The similar phrase 'Worldly Christianity' is one used by Bonhoeffer. It's J Gresham Machen that I want to line up most closely with. See his Christianity and culture here. Having done commentaries on Proverbs (Heavenly Wisdom) and Song of Songs (Heavenly Love), a matching title for Ecclesiastes would be Heavenly Worldliness. For my stance on worldliness, see 3 posts here.

Three new books worth reading

I have recently read three new books that I would like to commend to you. All three are brief paperbacks but well worth reading. I know all three writers to varying degrees. All three are older men, officially retired, Reformed Baptists by persuasion and with a Welsh connection (Graham Heaps was a student in Aber, Stuart Olyott grew up in Wales, Geoff Thomas's Welsh credentials are well known). All three are widowers.
That last fact is most important in the first of the three books, the one by Graham Heaps, The Last Valley, as this book is a brief biographical one sketching the courtship of Graham and his wife Sue and focussing on her final months when a brain tumour took hold. It is a very helpful and candid book describing how Christan people face illness and death with great sadness but great faith in God. We are grateful to Graham for taking the time to pen this moving book.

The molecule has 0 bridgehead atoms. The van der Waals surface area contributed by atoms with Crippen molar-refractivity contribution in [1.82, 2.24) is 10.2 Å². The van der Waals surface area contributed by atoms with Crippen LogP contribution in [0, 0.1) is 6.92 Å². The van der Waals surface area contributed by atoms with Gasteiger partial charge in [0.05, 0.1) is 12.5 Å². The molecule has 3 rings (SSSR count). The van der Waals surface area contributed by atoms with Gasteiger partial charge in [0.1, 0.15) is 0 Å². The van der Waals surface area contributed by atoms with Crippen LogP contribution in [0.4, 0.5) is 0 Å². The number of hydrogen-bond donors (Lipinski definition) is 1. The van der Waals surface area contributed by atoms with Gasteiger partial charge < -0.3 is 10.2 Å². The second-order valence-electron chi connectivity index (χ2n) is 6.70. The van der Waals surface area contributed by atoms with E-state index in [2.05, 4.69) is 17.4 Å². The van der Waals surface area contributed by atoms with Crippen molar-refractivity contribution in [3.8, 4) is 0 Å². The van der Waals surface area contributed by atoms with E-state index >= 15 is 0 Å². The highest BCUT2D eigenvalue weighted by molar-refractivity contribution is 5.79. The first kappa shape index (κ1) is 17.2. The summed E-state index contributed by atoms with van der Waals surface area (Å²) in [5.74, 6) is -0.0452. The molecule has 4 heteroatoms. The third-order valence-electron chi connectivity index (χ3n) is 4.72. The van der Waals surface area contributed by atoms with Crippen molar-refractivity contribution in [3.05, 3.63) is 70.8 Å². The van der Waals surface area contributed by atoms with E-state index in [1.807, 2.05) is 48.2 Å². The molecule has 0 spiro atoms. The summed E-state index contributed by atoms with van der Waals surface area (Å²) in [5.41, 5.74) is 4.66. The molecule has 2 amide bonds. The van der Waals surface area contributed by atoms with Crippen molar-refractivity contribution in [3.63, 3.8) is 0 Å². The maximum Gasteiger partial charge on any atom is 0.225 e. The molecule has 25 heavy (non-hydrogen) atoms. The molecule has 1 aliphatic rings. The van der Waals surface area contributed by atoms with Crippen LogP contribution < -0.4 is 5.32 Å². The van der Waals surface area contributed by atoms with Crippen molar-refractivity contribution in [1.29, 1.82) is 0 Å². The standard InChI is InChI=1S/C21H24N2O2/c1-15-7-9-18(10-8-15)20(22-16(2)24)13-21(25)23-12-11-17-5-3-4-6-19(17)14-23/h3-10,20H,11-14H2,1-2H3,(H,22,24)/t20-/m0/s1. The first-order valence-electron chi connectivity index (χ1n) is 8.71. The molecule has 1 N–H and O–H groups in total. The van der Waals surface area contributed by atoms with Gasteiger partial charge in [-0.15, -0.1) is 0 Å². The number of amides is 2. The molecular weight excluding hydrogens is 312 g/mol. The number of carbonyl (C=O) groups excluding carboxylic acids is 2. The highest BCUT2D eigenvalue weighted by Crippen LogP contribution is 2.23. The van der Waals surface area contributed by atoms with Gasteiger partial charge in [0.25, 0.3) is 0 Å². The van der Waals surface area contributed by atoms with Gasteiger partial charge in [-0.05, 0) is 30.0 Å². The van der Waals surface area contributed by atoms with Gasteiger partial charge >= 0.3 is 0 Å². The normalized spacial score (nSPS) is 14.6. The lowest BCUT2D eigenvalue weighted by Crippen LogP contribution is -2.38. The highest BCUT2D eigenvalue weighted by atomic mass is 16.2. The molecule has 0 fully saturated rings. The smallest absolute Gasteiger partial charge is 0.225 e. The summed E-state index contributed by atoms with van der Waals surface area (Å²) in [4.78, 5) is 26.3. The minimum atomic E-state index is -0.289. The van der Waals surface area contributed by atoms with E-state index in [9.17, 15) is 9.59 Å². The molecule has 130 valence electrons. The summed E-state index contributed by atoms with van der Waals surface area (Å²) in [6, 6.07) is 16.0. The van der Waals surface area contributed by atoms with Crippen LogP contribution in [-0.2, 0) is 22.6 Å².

Stuart Olyott's book Be filled with the Spirit is a typically Olyottian exposition of Ephesians 5:18 - clear, convincing, careful, to the point. You may not agree with every iota but it is hard to deny his understanding of the general thrust of the passage. Pass it on.
The third book, the only non-EP one, is an evangelistic book and very good at doing what it seeks to do. We need more evangelistic books, books that explain the gospel to unbelievers, written by people we can trust. This one is straightforward, personal and interesting, drawing on the writer's life-time of reading and experience. It has things to say to believers too. Just start reading and you will find the enthusiasm infectious and whatever your attitude is when you start you may well find that it radically changes before the end.

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